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3 macroeconomic updates πŸ—ΊοΈ- 6th of July 2023

3 macroeconomic updates πŸ—ΊοΈ- 6th of July 2023
Photo by Christine Roy / Unsplash
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1. Inflation πŸ“‰

CPI seems to be trending downwards from the previous y/y record of 4.9%. As of the 13th of June, it currently stands at 4%. This seems to be the working effect of high interest rates, as it still stands at 5.25%.

The demand for goods and services is (usually) inversely related to the interest rate. When interest rates are high, it is more expensive to borrow money, for both businesses and consumers. This discourages people from buying things which may lead to a decrease in demand and, as a result, a decrease in inflation.

For example, imagine that you are thinking about buying a new house by taking up a loan. If interest rates are high, you will have to pay more interest on your loan, which will make the house more expensive. This may make you decide to hold off on buying the house, which will reduce the demand for houses and lead to a decrease in inflation.

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2. Interest rates πŸ“ˆ

In our last macroeconomic post, the Federal Fund Rates stood at 5.25%, this was unchanged after the next FOMC meeting held on 14th of June 2023. However, the FED is planning two more rate hikes this year.

The next FED meeting will take place on the 26th of July. According to the CME FedWatch Tool, as of this writing, there is a 0.887 probability that the FED will increase the interest rates by another 0.25% or 25 basis points.

As usual, the same effects as written in the previous macroeconomic post applies.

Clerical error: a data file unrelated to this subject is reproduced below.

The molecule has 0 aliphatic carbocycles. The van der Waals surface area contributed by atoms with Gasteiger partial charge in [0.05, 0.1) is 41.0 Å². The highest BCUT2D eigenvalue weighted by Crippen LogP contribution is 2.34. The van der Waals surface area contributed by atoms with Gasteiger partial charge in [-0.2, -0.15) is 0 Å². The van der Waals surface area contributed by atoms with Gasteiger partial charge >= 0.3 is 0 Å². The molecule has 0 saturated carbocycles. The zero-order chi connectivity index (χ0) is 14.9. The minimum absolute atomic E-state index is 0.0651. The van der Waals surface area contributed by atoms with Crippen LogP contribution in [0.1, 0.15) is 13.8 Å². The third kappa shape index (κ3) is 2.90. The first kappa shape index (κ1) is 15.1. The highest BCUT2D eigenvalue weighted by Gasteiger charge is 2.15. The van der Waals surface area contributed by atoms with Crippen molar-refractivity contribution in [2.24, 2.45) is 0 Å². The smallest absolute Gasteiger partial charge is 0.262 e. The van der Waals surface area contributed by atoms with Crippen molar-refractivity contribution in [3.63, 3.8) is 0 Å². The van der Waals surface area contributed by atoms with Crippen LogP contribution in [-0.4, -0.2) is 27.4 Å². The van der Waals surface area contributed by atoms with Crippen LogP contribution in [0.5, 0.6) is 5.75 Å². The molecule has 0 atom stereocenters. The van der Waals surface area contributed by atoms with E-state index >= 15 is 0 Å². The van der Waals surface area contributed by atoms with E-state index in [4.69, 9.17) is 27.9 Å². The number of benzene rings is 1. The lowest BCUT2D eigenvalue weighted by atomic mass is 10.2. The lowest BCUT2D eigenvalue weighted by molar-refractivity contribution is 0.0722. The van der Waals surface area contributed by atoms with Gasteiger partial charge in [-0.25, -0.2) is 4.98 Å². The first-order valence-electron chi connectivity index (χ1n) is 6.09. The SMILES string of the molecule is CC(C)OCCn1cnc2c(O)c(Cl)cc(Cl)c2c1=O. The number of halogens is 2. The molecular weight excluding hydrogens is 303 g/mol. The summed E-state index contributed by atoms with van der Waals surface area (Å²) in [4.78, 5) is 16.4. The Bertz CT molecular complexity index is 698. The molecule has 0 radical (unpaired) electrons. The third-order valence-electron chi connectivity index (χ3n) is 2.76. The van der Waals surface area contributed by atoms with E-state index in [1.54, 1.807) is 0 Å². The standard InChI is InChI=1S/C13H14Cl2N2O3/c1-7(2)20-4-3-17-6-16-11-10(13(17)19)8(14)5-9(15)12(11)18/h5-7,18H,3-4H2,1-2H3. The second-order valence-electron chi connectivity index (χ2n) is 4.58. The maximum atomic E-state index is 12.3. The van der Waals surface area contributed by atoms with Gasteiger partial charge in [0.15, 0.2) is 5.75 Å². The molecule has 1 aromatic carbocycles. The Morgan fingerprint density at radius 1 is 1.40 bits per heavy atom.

Effects on the global economy:

  • Appreciating currencies: When the US raises interest rates, it can lead to an appreciation of the US dollar, as investors can hold US dollars through money market funds and gain interest. This increases the demand of the dollar which will cause it to strengthen against other foreign currencies as indexed by the DXY. This can negatively impact other countries' currencies1.
  • Capital outflows: Higher US interest rates can lead to capital outflows from other countries, which can create instability in those nations1.
  • Risk-off shocks: Global risk-off shocks can be highly destabilizing for financial markets and may trigger severe recessions2.

Effects on US risk assets:

  • Bond prices: When interest rates rise, bond prices tend to fall, as investors can earn higher yields elsewhere3.
  • Stock prices: Higher interest rates can lead to higher borrowing costs for companies, which can negatively impact their earnings and stock prices3.
  • Real estate: Higher interest rates can lead to higher mortgage rates, which can reduce demand for real estate and negatively impact prices3.
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3. Market Liquidity πŸ“‰

Market liquidity is the ease with which an asset can be bought or sold without affecting its price. When market liquidity is high, it is easier to buy and sell assets without causing their prices to fluctuate too much. This can make it easier for investors to take on risk, as they are less likely to lose money if they need to sell their assets quickly.

On the other hand, when market liquidity is low, it is more difficult to buy and sell assets without affecting their prices. This can make it more difficult for investors to take on risk, as they may be forced to sell their assets at a loss if they need to sell them quickly.

Conclusion
Inflation is still high at 4%, and the FED plans to hike interest rates twice in the second half of the 2023. Market liquidity has been continuing to decrease since the 22nd of March 2023.

My >60% cash and cash equivalents position is unchanged. I will be closely watching the markets and plan to deploy cash into risk assets whenever a pivot occurs. Stay safe while investing πŸ™